How you can use doodling in the workplace

Unfortunately, it’s fair to say that most businesses are weak in visual language and thinking (Unless of course they operate in a creative field). And so workplace learning and the solving of business problems, is done very much by using traditional methods. Chiefly by providing information and knowledge through reading/writing and auditory delivery – therefore overall it’s a linguistic approach. This is strange given that it is commonly accepted that more of us are visual thinkers than are not – an understanding reflected in the consumer world given by all of the visual messaging we see.
However, the amazing thing about doodling is that it engages both visual and linguistic learning simultaneously, whilst also providing the possibility of gaining an emotional experience – an additional factor crucial for learning.
Presentations are a particularly great time to be doodling. We should all now realise that trying to take word for word notes while listening to someone talk, just isn’t that effective. The speaker’s words compete with your written information, leading to poor retention and ultimately understanding. Instead of trying to make detailed notes, make doodles, with keywords. The doodles can act as better anchors to help retrieve the information, and as we said earlier, doodling will help you to better focus and stay in the moment during the presentation.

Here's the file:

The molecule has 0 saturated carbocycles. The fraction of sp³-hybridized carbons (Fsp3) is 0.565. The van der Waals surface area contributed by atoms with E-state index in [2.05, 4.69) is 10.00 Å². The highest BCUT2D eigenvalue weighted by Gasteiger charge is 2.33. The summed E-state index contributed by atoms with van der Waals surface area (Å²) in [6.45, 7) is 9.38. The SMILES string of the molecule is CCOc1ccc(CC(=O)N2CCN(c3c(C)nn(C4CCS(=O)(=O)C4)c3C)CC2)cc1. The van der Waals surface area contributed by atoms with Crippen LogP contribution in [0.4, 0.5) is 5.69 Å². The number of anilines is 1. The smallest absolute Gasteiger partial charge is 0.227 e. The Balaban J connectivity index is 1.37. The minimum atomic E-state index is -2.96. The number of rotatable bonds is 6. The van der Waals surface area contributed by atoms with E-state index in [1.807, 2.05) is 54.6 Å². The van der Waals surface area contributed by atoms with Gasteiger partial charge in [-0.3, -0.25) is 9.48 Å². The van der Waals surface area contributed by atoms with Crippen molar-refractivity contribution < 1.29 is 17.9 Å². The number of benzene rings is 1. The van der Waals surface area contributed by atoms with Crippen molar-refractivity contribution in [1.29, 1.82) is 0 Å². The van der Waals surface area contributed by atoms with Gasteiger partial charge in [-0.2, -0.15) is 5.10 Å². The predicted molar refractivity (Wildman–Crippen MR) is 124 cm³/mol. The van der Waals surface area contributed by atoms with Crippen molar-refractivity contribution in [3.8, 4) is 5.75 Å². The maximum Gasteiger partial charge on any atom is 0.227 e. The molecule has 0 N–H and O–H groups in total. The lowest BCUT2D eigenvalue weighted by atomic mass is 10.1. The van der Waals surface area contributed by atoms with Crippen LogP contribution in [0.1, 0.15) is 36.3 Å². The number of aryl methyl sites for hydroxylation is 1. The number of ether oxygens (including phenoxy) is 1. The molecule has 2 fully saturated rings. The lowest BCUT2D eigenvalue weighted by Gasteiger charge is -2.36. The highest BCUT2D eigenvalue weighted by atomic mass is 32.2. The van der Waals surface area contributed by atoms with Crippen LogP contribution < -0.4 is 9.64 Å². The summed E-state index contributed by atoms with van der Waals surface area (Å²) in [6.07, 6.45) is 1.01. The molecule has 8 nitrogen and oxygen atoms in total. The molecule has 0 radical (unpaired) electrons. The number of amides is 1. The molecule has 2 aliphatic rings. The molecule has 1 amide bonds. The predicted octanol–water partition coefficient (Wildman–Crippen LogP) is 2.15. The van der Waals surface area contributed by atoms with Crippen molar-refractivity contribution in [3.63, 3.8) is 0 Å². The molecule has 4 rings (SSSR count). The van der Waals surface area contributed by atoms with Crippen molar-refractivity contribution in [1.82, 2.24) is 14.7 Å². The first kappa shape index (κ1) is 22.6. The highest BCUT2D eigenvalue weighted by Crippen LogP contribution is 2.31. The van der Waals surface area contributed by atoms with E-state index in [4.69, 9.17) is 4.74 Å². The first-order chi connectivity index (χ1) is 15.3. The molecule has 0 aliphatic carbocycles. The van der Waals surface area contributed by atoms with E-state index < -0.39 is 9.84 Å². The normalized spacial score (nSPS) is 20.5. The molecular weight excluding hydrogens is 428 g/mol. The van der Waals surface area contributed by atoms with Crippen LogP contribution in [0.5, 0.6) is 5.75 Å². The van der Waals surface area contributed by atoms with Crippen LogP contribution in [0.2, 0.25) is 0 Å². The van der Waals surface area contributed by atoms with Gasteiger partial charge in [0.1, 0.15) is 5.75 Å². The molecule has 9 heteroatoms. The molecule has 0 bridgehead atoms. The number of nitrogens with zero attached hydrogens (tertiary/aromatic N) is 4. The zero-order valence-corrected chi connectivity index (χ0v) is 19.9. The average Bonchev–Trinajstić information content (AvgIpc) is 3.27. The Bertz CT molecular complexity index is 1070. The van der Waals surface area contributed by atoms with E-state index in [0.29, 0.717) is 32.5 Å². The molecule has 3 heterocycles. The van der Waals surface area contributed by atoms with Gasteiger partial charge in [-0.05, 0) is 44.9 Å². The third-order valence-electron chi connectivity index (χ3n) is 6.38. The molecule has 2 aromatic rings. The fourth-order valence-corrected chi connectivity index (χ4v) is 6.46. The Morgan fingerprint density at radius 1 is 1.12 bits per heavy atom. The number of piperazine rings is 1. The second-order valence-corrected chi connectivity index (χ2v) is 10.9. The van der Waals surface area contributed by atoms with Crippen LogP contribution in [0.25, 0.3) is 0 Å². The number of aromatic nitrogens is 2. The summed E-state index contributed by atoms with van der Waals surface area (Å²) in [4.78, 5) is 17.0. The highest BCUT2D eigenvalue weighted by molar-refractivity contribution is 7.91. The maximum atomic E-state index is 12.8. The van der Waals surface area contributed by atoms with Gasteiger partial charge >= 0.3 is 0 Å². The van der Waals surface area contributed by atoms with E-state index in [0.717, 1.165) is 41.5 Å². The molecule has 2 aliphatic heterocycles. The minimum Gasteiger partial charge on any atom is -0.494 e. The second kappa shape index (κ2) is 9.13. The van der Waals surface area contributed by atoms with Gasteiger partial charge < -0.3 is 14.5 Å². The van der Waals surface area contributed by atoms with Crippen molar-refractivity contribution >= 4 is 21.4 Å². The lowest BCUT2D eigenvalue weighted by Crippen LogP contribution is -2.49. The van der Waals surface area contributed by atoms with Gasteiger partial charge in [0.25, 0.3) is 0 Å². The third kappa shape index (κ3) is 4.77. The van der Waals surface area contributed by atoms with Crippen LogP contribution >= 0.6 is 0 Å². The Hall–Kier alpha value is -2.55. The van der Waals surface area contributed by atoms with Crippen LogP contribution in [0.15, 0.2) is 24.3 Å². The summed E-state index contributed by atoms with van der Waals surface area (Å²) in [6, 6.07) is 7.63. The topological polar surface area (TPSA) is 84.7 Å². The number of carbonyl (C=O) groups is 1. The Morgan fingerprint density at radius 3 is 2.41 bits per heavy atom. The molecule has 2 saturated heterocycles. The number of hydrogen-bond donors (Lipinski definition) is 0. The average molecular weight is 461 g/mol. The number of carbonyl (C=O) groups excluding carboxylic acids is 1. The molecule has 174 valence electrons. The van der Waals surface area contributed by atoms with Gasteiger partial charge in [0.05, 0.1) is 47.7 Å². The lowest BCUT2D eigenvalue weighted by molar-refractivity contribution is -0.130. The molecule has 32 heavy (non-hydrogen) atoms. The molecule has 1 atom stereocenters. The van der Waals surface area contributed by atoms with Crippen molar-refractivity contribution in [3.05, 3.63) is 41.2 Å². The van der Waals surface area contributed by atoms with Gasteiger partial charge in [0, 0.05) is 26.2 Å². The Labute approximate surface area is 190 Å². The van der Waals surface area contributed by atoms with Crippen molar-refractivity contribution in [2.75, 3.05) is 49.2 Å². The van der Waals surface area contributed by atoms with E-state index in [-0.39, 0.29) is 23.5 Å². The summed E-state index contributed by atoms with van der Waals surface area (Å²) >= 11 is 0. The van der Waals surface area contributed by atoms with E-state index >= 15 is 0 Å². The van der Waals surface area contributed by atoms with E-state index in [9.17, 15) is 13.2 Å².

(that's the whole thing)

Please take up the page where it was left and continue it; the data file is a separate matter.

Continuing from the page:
What you might have seen is dedicated doodlers at events (like below). These are people that combine doodles with keys words to visualise a presentation, event or story. These are great as they can capture so much information, and make it easier to consume and retain.
Doodling is also good to use during brainstorming sessions. This is another activity that has become a bit habitual. In that, writing and talking tend to be the common things we use when brainstorming. To generate new ideas and insights when undertaking a brainstorm, you need to try and get away from doing the same habit forming behaviour. To do this it can be as simple as thinking in a different medium – a visual one. Which of course, doodling can help you with.
The one other thing, which again was covered in the ‘why you should doodle’ section, is problem solving. One great way to use doodling to help with problem solving is when creating a process map. Simply doodle out a problem, and the steps you need to go through to solve it. Again, by using doodling, in the form of a process map, it is a great way to help view a problem from a different angle.

Doodling best practice